The pharmaceutical industry receives stark criticism for being riddled with greed and deceit.
Insys Therapeutics is one drug company that has confirmed the public’s fears. A new report reveals that, in an effort to boost sales of a certain product, Insys took patients who didn’t have cancer and made it appear as though they did.
According to CNN, the company got approval to sell a powerful opioid for cancer patients with acute pain back in 2012 but struggled to find enough cancer patients to use the drug — a sprayable form of fentanyl called Subsys.
The company resorted to using nefarious tactics such as falsifying medical records, misleading insurance companies, and offering kickbacks to doctors who were willing to play along. Their strategies were brought to light by a federal indictment and congressional investigation by Democratic Missouri Sen. Claire McCaskill.
McCaskill’s findings were released in a report last week which includes allegations that Insys employees pretended to work for doctors’ offices to trick insurance companies into approving the drug.
According to the Senate report, as early as 2014, whenever a patient needed to obtain pre-approval for a Subsys prescription, an Insys employee would call the insurer to persuade them to give the green light. Meanwhile, the insurers believed they were talking with someone who worked for the patient’s doctor.
A key piece of evidence against Insys is a recording of a call about a New Jersey woman named Sarah Fuller who didn’t have cancer but was prescribed Subsys by her doctor. She later died of a Subsys overdose.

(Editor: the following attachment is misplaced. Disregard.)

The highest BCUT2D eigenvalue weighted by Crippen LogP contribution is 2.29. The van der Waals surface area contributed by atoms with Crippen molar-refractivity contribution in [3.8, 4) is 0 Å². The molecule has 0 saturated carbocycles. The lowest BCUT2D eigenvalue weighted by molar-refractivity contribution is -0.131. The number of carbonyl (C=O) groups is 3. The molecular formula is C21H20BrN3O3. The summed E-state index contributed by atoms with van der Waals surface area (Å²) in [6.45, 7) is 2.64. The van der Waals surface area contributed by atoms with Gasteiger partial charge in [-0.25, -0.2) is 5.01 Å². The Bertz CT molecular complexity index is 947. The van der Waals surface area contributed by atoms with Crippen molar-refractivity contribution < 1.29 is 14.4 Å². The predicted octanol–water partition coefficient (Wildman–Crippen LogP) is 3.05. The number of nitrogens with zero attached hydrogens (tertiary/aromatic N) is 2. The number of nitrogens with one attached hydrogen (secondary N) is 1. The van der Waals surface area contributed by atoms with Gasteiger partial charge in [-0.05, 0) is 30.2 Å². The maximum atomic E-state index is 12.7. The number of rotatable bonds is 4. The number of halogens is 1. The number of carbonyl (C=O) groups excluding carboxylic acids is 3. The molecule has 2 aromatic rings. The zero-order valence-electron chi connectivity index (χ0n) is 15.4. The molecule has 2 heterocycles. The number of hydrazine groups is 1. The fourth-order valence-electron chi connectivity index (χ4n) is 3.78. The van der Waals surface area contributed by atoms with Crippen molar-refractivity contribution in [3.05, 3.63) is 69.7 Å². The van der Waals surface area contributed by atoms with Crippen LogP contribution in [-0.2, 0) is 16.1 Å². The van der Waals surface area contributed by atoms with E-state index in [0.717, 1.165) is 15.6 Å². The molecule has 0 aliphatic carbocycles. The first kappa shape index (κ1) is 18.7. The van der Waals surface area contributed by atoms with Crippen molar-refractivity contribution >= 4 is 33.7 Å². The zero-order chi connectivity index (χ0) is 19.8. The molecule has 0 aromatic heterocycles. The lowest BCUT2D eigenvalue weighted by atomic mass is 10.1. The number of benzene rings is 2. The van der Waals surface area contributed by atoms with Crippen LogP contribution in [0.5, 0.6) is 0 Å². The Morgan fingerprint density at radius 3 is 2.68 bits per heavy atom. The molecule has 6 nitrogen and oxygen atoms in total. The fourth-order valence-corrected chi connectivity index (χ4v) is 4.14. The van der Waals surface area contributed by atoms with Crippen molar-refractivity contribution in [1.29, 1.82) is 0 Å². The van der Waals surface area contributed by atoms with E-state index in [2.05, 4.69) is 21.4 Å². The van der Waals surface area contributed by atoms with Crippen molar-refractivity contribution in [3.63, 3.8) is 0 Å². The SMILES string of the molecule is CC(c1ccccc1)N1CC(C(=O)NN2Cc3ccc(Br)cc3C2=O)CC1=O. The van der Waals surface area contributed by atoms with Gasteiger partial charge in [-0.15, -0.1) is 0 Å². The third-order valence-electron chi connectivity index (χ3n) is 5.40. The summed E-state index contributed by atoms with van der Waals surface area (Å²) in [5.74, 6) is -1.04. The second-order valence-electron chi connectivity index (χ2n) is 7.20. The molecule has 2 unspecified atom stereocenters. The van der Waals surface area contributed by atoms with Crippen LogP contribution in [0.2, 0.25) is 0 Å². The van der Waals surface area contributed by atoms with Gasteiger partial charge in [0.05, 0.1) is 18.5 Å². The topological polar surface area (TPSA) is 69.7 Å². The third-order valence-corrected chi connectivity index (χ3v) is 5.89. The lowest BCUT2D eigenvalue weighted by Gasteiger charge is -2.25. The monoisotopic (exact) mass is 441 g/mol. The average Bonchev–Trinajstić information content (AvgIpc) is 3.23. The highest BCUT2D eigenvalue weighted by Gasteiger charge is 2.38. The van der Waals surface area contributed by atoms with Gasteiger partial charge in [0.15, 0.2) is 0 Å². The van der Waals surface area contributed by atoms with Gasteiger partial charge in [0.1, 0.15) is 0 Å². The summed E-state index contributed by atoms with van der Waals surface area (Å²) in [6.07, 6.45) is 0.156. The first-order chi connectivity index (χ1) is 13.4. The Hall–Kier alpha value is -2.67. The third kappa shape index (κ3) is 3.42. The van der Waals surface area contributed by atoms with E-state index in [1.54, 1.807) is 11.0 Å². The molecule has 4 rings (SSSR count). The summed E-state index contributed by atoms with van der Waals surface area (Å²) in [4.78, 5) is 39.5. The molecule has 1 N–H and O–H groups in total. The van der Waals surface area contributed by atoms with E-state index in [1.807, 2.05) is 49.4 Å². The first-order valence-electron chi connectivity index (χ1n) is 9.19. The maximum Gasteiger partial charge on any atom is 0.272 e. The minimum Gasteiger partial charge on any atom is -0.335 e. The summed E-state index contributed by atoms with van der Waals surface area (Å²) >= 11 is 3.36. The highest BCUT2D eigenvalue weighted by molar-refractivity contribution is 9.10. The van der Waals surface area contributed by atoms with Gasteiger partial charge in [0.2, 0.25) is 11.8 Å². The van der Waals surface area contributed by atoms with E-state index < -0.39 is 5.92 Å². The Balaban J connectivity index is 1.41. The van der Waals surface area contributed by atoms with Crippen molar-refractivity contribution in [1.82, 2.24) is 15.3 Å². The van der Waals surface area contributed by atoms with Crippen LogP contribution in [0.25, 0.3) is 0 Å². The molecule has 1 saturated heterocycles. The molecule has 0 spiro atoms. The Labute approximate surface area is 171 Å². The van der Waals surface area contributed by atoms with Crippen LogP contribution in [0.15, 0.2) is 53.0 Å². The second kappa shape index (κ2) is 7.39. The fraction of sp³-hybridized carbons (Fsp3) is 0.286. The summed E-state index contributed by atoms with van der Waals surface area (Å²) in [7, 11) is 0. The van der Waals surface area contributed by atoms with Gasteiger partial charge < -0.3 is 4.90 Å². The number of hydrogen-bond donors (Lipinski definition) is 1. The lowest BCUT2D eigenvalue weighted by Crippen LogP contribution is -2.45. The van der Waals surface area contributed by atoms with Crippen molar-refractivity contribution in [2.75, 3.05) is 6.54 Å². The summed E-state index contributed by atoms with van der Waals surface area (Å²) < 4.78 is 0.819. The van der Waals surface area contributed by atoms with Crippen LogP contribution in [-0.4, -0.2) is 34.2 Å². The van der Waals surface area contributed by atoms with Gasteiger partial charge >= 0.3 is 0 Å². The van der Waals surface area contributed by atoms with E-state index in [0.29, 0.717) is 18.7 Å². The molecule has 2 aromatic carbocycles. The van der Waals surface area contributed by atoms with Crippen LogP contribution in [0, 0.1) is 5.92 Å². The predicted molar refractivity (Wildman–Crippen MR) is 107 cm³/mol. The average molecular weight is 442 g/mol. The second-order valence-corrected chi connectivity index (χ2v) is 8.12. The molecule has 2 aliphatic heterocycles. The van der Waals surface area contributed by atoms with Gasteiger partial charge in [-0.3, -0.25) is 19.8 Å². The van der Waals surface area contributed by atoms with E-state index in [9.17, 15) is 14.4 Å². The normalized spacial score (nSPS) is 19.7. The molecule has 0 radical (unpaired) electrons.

During the call, an Insys employee is heard claiming to be from the office of Fuller’s doctor and using wordplay to suggest that Fuller was suffering from cancer-related breakthrough pain without explicitly saying so.
Amid this ongoing investigation, Insys’ president and CEO Saeed Motahari submitted a letter to congressional investigators, defending the company's practices.
"These mistakes and actions are not indicative of the people that are currently employed at Insys," Motahari wrote, according to a copy of the letter obtained by CNN.
He also wrote that Insys had "completely transformed its employee base over the last several years," and has "actively taken the appropriate steps to place ethical standards of conduct and patient interests at the heart of our business decisions."
Be that as it may, the company's troubled past has jeopardized all of its credibility. Furthermore, these schemes were against the law and they can't just get out of this predicament by claiming they don't do it anymore.
Justice must be served for Fuller and any other patients who became addicted to or died as a result of using this strong medication that they should have never been prescribed in the first place.
Banner/Thumbnail Photo Credit: Wikimedia Commons, Rhoda Baer